What is Secure Sockets Layer or SSL?

Secure Sockets Layer (SSL) is a cryptographic protocol that provides secure communication over the internet. It ensures the confidentiality, integrity, and authenticity of data transmitted between a client (such as a web browser) and a server.

SSL uses a combination of asymmetric and symmetric encryption algorithms to establish a secure connection. Here’s how it works:

1. Handshake: The client initiates a connection to the server and requests a secure connection. The server responds by sending its digital certificate, which contains its public key.

2. Certificate Verification: The client verifies the authenticity of the server’s certificate. It checks if the certificate is issued by a trusted Certificate Authority (CA) and if it has not expired or been revoked.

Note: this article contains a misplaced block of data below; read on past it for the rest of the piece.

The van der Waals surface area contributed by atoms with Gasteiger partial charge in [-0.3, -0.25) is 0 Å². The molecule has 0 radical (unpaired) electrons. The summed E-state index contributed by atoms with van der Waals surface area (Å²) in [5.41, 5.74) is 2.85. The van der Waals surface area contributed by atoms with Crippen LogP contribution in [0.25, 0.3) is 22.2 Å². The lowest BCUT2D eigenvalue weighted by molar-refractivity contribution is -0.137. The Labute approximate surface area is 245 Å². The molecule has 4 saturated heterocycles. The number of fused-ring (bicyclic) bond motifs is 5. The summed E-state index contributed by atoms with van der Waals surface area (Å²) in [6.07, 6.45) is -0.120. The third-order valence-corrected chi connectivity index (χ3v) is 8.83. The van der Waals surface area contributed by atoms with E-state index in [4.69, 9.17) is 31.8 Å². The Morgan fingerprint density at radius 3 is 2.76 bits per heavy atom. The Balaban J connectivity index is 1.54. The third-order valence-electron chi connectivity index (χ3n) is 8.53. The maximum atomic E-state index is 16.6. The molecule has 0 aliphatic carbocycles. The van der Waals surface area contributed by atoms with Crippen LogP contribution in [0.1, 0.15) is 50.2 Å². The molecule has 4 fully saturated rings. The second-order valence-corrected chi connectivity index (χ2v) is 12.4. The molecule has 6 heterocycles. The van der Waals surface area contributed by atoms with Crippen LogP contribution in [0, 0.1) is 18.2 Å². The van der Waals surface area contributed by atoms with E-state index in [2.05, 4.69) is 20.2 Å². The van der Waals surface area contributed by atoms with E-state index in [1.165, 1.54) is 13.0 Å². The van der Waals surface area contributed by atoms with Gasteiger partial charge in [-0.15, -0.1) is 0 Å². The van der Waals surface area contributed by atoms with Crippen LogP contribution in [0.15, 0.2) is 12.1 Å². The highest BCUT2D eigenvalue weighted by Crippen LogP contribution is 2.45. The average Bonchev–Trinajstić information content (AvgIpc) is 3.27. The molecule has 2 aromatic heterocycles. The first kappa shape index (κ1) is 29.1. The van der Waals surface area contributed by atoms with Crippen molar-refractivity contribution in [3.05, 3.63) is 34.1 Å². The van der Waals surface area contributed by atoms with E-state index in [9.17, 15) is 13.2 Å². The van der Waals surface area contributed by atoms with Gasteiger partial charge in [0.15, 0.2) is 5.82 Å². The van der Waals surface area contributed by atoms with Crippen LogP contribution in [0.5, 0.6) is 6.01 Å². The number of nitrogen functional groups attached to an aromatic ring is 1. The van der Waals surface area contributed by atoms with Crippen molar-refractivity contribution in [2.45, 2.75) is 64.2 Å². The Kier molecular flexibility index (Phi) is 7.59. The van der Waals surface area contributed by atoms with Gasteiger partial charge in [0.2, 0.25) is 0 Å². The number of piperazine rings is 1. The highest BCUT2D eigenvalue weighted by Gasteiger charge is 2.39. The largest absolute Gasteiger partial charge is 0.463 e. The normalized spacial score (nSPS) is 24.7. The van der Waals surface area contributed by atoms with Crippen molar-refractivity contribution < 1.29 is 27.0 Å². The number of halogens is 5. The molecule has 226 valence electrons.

3. Key Exchange: The client generates a random symmetric session key and encrypts it using the server’s public key. The encrypted session key is sent to the server.

4. Encryption: Once the session key is exchanged, both the client and server use it to encrypt and decrypt data transmitted between them. This ensures that the data remains confidential and cannot be intercepted or tampered with by unauthorized parties.

SSL has been widely used to secure sensitive information transmitted over the internet, such as credit card details, login credentials, and personal information. However, SSL has been deprecated in favor of its successor, Transport Layer Security (TLS), which is an updated and more secure version of the protocol. TLS is often referred to as SSL/TLS, as it encompasses both protocols